"Elizabeti's Doll" by Stephanie Stuve-Bodeen, illustrated by Christy Hale, is a marvelous treasure for little girls. This book received an Ezra Jack Keats Book Award. It is the debut work of Stuve-Bodeen, based on her experiences in the Peace Corps.
The summary of "Elizabeti's Doll" found on the inside cover states,
"When a young Tanzanian girl gets a new baby brother, she finds a rock, which she names Eva, and makes it her baby doll."
What a much needed book this is, in today's over commercialized world! It surrounds the basic need of young children to imitate their world around them and the sky is the limit with imagination. In the waldorf way, Elizabeti observes her mother caring for her new baby brother and decides she needs a baby of her very own. She looks to find her special baby in nature, finding a stick - but when she tries to hug it, it pokes her. Then she spots a perfectly shaped rock and picks it up. It is smooth, hugable, and just about the right weight. She names her rock Eva and from that moment on, Eva is her baby.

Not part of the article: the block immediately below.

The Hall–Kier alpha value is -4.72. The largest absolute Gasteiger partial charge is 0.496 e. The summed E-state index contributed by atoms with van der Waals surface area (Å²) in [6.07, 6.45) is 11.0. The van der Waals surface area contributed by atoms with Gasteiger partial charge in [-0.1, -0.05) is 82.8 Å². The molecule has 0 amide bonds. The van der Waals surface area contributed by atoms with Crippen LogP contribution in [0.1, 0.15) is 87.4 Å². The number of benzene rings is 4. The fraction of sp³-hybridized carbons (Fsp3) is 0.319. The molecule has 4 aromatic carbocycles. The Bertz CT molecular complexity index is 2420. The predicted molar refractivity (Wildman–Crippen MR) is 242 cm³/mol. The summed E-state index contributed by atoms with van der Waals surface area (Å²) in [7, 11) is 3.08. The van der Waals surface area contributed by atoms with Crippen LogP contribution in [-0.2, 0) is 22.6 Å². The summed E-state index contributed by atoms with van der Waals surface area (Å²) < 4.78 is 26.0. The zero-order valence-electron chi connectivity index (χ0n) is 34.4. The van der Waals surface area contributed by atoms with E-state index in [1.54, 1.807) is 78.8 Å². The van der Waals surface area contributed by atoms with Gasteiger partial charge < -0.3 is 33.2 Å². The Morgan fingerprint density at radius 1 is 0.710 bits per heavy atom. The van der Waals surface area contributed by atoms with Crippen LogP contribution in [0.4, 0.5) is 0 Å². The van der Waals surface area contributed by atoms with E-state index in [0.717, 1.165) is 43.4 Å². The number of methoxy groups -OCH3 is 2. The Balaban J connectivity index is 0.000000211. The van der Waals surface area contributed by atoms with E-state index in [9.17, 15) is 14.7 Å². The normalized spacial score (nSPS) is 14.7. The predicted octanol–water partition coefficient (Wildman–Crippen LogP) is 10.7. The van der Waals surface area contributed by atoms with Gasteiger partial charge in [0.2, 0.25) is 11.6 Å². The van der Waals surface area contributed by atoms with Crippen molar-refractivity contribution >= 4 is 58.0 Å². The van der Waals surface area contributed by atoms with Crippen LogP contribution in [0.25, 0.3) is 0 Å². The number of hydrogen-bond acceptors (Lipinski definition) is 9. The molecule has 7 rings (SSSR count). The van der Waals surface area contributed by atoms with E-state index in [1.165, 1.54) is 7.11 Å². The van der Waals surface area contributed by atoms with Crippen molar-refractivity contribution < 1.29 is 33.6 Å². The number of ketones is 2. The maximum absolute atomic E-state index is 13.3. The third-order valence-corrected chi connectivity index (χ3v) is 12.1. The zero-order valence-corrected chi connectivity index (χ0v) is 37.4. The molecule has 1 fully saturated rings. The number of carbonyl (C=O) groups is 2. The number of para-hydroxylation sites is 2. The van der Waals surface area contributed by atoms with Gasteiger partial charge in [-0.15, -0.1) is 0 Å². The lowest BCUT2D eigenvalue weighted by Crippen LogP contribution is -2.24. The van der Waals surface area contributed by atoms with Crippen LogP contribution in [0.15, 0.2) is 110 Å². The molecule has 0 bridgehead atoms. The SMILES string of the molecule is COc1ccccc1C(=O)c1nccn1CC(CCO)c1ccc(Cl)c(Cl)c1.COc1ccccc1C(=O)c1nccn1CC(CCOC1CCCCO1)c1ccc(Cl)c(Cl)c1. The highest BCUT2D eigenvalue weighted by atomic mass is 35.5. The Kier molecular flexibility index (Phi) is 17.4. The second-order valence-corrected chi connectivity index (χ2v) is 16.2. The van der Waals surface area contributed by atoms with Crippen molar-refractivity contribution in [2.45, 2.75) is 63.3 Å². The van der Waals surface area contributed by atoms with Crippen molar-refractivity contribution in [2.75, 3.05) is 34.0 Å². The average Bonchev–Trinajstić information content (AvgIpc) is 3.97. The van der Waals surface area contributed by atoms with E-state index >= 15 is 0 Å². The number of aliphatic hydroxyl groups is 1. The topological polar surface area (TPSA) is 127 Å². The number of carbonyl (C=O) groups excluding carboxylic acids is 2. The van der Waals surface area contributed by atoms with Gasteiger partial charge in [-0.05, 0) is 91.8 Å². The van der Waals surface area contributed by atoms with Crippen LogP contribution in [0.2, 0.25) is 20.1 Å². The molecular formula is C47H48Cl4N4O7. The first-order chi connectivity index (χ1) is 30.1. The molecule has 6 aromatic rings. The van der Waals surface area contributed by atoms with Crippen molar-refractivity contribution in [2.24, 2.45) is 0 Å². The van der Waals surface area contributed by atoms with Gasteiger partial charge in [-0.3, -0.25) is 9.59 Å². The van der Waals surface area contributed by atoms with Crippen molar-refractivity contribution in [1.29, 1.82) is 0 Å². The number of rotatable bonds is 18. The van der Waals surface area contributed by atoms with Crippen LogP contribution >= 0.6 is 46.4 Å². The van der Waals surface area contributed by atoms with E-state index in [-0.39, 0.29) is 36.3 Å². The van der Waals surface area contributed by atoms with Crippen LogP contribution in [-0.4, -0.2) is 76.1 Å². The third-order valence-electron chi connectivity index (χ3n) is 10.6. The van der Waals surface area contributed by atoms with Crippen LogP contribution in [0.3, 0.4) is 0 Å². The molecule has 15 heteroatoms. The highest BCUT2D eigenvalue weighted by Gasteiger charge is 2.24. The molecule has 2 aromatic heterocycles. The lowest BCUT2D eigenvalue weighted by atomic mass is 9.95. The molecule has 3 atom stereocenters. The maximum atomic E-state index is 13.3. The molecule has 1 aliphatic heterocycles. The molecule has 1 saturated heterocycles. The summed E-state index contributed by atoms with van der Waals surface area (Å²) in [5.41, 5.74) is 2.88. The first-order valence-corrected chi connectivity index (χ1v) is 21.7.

I love that this book gives a taste of other cultures. I love that it encompasses the universal language of children and brings awareness to so much, while saying so very little. It is wholesome, humble, and simple. The illustrations are peaceful, serene and beautiful.
"Elizabeti's Doll" has been a favorite of our girls for a few years now. There are a few more books now in the series, which we haven't read, but this has inspired me to check them out from the local library!